Sugar – The Deadliest Drug of All (Part 2)

What effect does sugar have on our bodies? Infertility, metabolic syndrome, and insulin resistance. They have all been linked to excess sugar consumption.

I recently spent a cold, cloudy sunday learning about these conditions and how we can help reverse and prevent them from becoming an epidemic. A fantastic seminar held in Sydney by well known naturopath Angela Hywood, respected Professor Kerry Bone (founder of mediherb herbal medicinal company), and experienced Perth clinician Chevonne Clasen.
So here is what I learnt (WARNING this may shock you)
There are 3 recurring themes that are related to these lifestyle conditions:
  1. Obesity (this means your BMI is over 30, a waist measurement of over 88cm for women, and 102cm in men).
  2. Limited exercise (less than 150 minutes per week).
  3. A diet high in refined carbohydrates, sugars, and trans fats.

Part 2- Metabolic Syndrome

Metabolic syndrome is also known as Syndrome X, Dysmetabolic syndrome X, Insulin resistance syndrome, or cardiometabolic syndrome. This condition was first described about 100 years ago, and the common signs and symptoms include:
  1. Obesity (mainly abdominal obesity)
  2. Impaired glucose metabolism
  3. Hypertension (also known as high blood pressure)
  4. Abnormal lipids in the blood (eg. high triglycerides, cholesterol etc).
So not be sexist, but this is pretty much every second male over 60. And in saying that we women are catching up with to the men.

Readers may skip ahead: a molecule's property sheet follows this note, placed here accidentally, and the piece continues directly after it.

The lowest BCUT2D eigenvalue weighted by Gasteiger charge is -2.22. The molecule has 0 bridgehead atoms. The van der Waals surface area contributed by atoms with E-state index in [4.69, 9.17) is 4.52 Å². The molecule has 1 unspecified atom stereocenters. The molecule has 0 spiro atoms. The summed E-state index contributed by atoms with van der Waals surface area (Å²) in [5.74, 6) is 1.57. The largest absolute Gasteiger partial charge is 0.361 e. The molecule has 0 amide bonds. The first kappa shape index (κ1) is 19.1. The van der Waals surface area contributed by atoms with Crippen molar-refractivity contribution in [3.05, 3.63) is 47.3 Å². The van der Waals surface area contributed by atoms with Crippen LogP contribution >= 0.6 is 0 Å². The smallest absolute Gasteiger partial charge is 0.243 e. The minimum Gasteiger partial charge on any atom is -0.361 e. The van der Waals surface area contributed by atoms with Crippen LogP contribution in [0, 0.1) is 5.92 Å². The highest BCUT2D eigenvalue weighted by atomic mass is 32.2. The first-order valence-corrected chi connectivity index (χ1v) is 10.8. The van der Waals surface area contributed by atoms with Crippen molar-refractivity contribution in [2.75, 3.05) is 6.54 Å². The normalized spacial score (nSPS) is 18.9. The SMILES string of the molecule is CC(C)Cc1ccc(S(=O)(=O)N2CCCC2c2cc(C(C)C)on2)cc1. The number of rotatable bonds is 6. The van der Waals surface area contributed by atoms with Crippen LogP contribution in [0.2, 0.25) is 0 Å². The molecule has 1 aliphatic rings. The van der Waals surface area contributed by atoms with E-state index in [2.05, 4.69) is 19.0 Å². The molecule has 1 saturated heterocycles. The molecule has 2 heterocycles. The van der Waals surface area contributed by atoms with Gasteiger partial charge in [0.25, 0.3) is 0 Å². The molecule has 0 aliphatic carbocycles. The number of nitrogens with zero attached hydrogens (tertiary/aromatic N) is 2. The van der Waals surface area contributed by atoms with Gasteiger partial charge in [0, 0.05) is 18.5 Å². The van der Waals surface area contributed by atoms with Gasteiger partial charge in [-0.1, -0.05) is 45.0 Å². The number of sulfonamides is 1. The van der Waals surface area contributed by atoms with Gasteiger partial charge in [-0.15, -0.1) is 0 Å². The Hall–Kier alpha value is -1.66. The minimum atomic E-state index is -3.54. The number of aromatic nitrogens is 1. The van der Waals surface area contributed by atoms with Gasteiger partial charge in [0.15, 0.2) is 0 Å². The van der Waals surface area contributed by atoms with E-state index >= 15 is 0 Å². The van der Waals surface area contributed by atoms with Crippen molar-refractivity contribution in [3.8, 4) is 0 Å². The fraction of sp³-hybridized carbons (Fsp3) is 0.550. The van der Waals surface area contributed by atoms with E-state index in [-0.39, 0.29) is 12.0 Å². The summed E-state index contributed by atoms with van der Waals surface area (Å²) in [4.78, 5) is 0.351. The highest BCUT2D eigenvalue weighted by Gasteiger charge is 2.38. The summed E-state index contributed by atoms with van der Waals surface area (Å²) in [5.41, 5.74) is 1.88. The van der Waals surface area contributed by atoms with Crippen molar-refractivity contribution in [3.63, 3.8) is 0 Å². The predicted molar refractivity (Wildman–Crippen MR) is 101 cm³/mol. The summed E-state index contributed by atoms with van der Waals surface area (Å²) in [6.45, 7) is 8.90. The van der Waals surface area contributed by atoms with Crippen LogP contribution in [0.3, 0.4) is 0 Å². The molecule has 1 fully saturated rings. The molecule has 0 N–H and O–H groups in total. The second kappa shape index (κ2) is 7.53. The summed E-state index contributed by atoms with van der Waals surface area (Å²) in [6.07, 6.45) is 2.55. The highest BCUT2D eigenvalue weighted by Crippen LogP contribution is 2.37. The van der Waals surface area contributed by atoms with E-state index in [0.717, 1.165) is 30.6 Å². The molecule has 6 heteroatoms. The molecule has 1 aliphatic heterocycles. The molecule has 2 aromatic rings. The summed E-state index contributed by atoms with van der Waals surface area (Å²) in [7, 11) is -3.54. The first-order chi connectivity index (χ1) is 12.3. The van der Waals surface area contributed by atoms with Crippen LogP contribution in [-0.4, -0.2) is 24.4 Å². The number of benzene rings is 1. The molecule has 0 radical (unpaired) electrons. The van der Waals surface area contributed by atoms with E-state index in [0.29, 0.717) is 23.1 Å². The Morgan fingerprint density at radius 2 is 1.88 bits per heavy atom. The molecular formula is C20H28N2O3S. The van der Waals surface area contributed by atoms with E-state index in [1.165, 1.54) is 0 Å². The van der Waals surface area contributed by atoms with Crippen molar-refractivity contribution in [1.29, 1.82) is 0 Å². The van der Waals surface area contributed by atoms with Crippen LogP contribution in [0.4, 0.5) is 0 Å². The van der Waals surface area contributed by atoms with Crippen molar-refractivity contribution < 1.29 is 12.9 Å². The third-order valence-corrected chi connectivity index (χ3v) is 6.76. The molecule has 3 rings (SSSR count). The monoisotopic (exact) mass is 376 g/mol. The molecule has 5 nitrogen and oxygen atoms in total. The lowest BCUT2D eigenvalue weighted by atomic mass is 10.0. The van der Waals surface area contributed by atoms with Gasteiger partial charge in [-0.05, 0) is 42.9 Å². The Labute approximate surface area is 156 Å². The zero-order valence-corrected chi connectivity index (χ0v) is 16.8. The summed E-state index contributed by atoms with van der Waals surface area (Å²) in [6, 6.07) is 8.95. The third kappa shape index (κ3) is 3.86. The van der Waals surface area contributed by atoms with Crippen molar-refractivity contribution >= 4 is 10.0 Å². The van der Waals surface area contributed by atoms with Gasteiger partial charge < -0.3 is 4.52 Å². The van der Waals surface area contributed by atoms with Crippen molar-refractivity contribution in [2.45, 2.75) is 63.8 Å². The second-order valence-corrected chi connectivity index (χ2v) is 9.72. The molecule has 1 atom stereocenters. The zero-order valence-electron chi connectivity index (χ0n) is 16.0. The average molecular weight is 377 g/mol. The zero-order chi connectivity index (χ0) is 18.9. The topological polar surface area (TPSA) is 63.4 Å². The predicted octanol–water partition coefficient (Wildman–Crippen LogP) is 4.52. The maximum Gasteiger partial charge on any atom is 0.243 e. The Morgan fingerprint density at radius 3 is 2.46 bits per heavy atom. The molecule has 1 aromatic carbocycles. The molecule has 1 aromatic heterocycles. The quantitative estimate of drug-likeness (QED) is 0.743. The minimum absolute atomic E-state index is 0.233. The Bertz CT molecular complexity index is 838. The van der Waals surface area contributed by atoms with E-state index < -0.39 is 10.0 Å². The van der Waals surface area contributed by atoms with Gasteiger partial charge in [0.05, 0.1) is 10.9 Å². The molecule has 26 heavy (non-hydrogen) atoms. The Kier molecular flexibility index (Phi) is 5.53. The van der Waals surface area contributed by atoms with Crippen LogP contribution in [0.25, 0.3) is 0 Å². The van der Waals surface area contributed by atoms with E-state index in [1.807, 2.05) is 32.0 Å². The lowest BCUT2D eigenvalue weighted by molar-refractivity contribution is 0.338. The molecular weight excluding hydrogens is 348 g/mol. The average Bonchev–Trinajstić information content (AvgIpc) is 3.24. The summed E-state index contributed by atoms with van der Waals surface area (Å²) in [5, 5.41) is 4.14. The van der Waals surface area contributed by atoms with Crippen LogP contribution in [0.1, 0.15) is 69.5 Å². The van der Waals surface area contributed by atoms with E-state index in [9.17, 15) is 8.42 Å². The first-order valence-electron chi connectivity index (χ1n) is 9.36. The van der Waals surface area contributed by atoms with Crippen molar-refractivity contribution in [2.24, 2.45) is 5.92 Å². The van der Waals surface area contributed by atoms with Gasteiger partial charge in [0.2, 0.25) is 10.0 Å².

Looking at this list above its no surprise that the diseases linked to Metabolic syndrome are: Cardiovascular disease, Type 2 diabetes, Non-alcoholic Fatty Liver, PCOS, Chronic kidney disease, Cancer, Dementia, Prostate conditions, and Gout.

How does metabolic syndrome become an issue?

There are a few theories:
  • Sleep apnea (intermittent hypoxia)
  • Visceral fat acting as a gland producing its own hormones (also known as the portal theory)
  • Microcirculatory dysfunction (poor circulation)
  • High fructose diet and unregulated nutrient intake
From a naturopathic stand point the answer is poor diet, and lack of exercise, with a touch of genetic predisposition, and environmental factors (like accessibility to good nutrition). Let me discuss diet for a moment. The scientific term for poor diet is ‘unregulated nutrient flux’. So instead of sending patients off to a nutritionist to educate them in healthy eating they are telling them that they just aren’t getting enough vitamins and minerals. Perhaps they should take a multivitamin (sarcasm intended). The reality is they are overweight and need to change their habits before they don’t even have the choice too.
In modern times we are eating more refined carbohydrates, fast foods containing sugar and trans fats, drinking excessive amounts of alcohol, and in many cases eating too much red meat. The problem with these 4 foods;
  1. Fructose
  2. Trans fats
  3. Ethanol
  4. Branch chain amino acids (from animal protein)
is that they are not insulin regulated, and they lack the appropriate turn off mechanism for excessive substrate (too much food). In general terms, there is no hormone or internal message for your body to tell you that you have had enough. This results in enhanced lipogenisis (fat cell production) and fat storage.
Unlike saturated fats, which we now know are good for us in moderation (thanks pale pioneers!). We have a hormone called leptin to tell us we have had enough and to stop eating.
In summary metabolic syndrome can put you at HIGH risk of many deadly diseases, but it can be managed almost entirely with diet and exercise (the foundations of naturopathic medicine).

For more information, or if you would like to look into this further for yourself contact me via Facebook, website, phone, or email and we can make an appointment to get you back on track!
See the link to sugar is the dealiest drug part 3 here: